People often associate business school degrees with a handful of traditional fields, such as consulting. But according to this piece at Page Six Magazine, the growing fashionista crowd at Harvard Business School is demonstrating you don’t have to be Michael Bloomberg to go for an MBA.
Take Olga Vidisheva, a 25-year-old model and current MBA candidate. She attended Wellesley, did two years at Goldman Sachs, and then decided finance wasn’t for her. She applied to HBS, specifically aiming to change careers to fashion. Her plan seems to be paying off, as evidenced by her summer spent interning with Chanel’s marketing department. And she’s not alone. We’ve already covered HBS alums Alexandra Wilkis Wilson and Alexis Maybank, who founded Gilt Groupe. Other startups have followed, including FashionStake, a site that allows you to invest in newbie designers; Birchbox, which sends monthly beauty samples to members; and Rent the Runway, which rents designer dresses.
Ultimately, only 3 percent of Harvard grads go on to retail careers, as opposed to 57 percent working in finance or consulting. But sartorially-inclined students report the program is becoming the place for fashion”and they ought to know what’s in vogue!
Job prospects for MBAs are picking up thanks in large part to the diligent efforts of business schools’ career offices, according to this Wall Street Journal article.
Career services officers at MBA programs nationwide have been working extra hard this year. HBS, for example, boosted their recruiting budget 50 percent and engaged employers more actively at conferences in Shanghai and Paris. The school also started a fellowship to cover students’ travel costs for interviews. The University of Chicago’s Booth School of Business tripled its employer development staff. Stanford started an online forum allowing career services to act as a matchmaker between students and potential employers. “We are almost able to act like an eHarmony between students, alumni and companies,” says the director of the school’s career management center.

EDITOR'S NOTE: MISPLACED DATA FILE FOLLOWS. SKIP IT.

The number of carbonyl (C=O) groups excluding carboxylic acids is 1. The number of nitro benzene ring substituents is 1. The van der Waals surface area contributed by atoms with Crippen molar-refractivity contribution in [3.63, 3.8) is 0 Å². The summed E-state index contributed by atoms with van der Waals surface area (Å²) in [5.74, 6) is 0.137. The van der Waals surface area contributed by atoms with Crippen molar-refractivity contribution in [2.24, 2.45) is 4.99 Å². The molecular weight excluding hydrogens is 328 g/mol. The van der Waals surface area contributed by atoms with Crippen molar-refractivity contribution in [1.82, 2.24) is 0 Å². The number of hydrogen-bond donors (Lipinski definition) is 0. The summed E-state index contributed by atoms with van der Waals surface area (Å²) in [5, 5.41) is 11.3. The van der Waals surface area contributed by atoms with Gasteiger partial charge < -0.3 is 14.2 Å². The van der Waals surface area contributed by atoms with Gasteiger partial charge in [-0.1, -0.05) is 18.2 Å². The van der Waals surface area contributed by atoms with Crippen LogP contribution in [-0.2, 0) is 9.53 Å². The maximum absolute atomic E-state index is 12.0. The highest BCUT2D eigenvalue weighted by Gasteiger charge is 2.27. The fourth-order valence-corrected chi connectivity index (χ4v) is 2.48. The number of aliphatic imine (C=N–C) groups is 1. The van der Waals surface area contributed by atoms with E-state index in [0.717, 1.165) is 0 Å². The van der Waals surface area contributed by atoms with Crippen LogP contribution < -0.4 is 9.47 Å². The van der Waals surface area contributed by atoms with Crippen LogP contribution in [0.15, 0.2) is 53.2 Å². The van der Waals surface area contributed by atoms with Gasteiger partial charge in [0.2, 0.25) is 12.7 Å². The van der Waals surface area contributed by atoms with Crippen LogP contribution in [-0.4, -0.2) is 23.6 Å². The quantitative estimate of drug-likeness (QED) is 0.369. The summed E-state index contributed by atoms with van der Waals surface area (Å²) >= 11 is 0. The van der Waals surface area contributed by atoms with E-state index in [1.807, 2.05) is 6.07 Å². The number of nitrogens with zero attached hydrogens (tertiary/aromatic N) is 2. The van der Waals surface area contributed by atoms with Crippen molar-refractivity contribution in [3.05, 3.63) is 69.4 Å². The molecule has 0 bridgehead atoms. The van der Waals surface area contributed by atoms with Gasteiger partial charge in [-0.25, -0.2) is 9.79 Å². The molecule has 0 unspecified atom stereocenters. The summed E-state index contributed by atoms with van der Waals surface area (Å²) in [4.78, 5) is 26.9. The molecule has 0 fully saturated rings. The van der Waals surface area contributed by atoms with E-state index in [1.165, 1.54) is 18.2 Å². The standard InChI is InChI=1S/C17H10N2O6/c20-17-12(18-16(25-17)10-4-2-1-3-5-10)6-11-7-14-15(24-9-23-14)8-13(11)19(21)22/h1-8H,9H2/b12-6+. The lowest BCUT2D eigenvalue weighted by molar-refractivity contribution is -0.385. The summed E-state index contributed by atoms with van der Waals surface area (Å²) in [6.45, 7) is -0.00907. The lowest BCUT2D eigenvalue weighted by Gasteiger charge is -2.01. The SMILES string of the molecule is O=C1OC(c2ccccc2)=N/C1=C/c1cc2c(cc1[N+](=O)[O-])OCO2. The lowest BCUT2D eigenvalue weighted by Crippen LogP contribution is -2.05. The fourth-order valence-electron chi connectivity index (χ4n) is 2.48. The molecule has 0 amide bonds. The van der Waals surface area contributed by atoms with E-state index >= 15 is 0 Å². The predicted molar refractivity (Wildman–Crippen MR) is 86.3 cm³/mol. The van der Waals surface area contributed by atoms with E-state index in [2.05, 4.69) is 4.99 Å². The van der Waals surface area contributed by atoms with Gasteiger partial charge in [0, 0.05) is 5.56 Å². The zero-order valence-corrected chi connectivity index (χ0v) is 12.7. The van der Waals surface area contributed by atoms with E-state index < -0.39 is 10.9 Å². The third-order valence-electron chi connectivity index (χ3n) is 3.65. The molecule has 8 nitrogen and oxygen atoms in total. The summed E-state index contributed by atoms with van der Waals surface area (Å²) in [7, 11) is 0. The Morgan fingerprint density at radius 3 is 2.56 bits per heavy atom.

The numbers suggest that all that work is paying off: At the end of the year, 85 percent of Harvard grads had offers, along with 80 percent at Booth. Meanwhile, at Stanford, job postings for students were up 70 percent over last year. Heartening statistics, to say the least. They’re also a good argument for picking a school with solid career counseling.